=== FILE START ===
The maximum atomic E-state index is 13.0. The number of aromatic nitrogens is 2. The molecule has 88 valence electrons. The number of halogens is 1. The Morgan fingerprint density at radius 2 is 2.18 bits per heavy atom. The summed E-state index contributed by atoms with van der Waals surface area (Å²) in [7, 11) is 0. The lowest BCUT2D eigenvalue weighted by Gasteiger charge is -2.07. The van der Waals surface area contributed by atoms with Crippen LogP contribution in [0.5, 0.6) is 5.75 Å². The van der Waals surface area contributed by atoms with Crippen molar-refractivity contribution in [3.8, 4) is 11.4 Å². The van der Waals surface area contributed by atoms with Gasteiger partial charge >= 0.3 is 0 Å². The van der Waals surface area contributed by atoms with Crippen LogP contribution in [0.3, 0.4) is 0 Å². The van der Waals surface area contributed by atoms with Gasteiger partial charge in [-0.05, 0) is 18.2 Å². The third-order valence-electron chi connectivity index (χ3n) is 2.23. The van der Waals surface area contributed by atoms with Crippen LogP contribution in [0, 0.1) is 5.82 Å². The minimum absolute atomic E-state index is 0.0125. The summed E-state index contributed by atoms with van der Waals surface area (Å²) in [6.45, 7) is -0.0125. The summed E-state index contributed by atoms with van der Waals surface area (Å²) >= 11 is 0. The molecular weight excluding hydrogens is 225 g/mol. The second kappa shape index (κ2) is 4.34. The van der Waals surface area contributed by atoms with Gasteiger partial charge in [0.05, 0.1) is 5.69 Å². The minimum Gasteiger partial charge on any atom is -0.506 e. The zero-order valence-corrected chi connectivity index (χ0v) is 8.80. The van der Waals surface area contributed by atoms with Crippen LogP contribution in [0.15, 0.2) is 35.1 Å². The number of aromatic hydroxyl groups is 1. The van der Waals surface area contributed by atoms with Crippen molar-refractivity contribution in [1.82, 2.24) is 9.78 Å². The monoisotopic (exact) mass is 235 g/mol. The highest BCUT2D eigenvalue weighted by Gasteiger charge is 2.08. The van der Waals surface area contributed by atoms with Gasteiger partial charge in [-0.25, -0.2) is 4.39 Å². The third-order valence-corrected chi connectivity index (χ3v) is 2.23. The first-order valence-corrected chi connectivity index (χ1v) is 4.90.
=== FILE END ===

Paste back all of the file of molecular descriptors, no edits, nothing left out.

The maximum atomic E-state index is 13.0. The number of aromatic nitrogens is 2. The molecule has 88 valence electrons. The number of halogens is 1. The Morgan fingerprint density at radius 2 is 2.18 bits per heavy atom. The summed E-state index contributed by atoms with van der Waals surface area (Å²) in [7, 11) is 0. The lowest BCUT2D eigenvalue weighted by Gasteiger charge is -2.07. The van der Waals surface area contributed by atoms with Crippen LogP contribution in [0.5, 0.6) is 5.75 Å². The van der Waals surface area contributed by atoms with Crippen molar-refractivity contribution in [3.8, 4) is 11.4 Å². The van der Waals surface area contributed by atoms with Gasteiger partial charge >= 0.3 is 0 Å². The van der Waals surface area contributed by atoms with Crippen LogP contribution in [0.3, 0.4) is 0 Å². The van der Waals surface area contributed by atoms with Gasteiger partial charge in [-0.05, 0) is 18.2 Å². The third-order valence-electron chi connectivity index (χ3n) is 2.23. The van der Waals surface area contributed by atoms with Crippen LogP contribution in [0, 0.1) is 5.82 Å². The minimum absolute atomic E-state index is 0.0125. The summed E-state index contributed by atoms with van der Waals surface area (Å²) in [6.45, 7) is -0.0125. The summed E-state index contributed by atoms with van der Waals surface area (Å²) >= 11 is 0. The molecular weight excluding hydrogens is 225 g/mol. The second kappa shape index (κ2) is 4.34. The van der Waals surface area contributed by atoms with Gasteiger partial charge in [0.05, 0.1) is 5.69 Å². The minimum Gasteiger partial charge on any atom is -0.506 e. The zero-order valence-corrected chi connectivity index (χ0v) is 8.80. The van der Waals surface area contributed by atoms with Crippen LogP contribution in [0.15, 0.2) is 35.1 Å². The number of aromatic hydroxyl groups is 1. The van der Waals surface area contributed by atoms with Crippen molar-refractivity contribution in [1.82, 2.24) is 9.78 Å². The monoisotopic (exact) mass is 235 g/mol. The highest BCUT2D eigenvalue weighted by Gasteiger charge is 2.08. The van der Waals surface area contributed by atoms with Gasteiger partial charge in [-0.25, -0.2) is 4.39 Å². The third-order valence-corrected chi connectivity index (χ3v) is 2.23. The first-order valence-corrected chi connectivity index (χ1v) is 4.90.